Lissy walking the final few metres before reaching Manuka Hut, our sleeping quarters for the night

Manuka Hut

Manuka Hut is an old muster’s hut that’s made out of corrugated iron and definitely has a good bit of character lying around the hut. Stickers plastered around the hut in random places amongst an open fire place, rickety bench seats and an old wooden dinner table just big enough to fit four people around it. Within the hut there are a six bunks, on two levels with a mattress to accompany each of the beds. There is a small open fire place within the hut that usually will need to be cleared out from ash and soot. Unfortunately the hut doesn’t retain much of its heat being constructed out of corrugated iron. In the winter months and cooler summer/spring/autumn months ensure that you have a good warm sleeping bag to keep you warm throughout the night here.


6 Bunks


Toilet, Fire place, Mattresses



Looking back down towards the hut in the evening blue hour from just behind the hut along the Manuka Range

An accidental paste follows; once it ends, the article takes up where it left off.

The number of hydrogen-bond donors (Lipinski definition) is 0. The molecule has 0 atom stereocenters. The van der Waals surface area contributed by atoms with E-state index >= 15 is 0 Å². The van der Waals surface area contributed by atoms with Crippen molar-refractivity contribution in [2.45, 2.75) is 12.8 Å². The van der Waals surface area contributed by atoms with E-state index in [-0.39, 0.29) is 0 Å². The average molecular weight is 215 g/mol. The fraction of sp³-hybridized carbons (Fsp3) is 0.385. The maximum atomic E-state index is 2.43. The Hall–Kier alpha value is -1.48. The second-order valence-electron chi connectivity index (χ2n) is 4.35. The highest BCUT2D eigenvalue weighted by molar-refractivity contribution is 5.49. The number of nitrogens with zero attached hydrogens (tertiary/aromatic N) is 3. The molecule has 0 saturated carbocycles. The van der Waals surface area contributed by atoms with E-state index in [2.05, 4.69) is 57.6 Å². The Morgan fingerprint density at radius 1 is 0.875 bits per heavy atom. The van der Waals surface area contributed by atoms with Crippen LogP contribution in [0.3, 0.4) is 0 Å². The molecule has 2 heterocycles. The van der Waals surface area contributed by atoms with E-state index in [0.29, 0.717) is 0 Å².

The hut doesn’t often have a large supply of fire wood. With the limited amount of scrub that surrounds the hut, there’s only so much you can break off for kindling before you have enough to burn for a small fire. It would be recommended to bring in your own firewood if you’re visiting Manuka Hut, and possibly even a little more if you’re feeling kind. It really makes the hut a much warmer, comfortable home to spend the night. Behind the hut is a small mountain range that you can climb to get a view out over Hakatere and the ranges in the area.

Top Left: Lissy breaking up a few twigs outside the hut for some kindling for the fire to begin
Bottom Left:
Stashing the kindling within the fire whilst trying to make some room amongst all the mess left behind in the fire place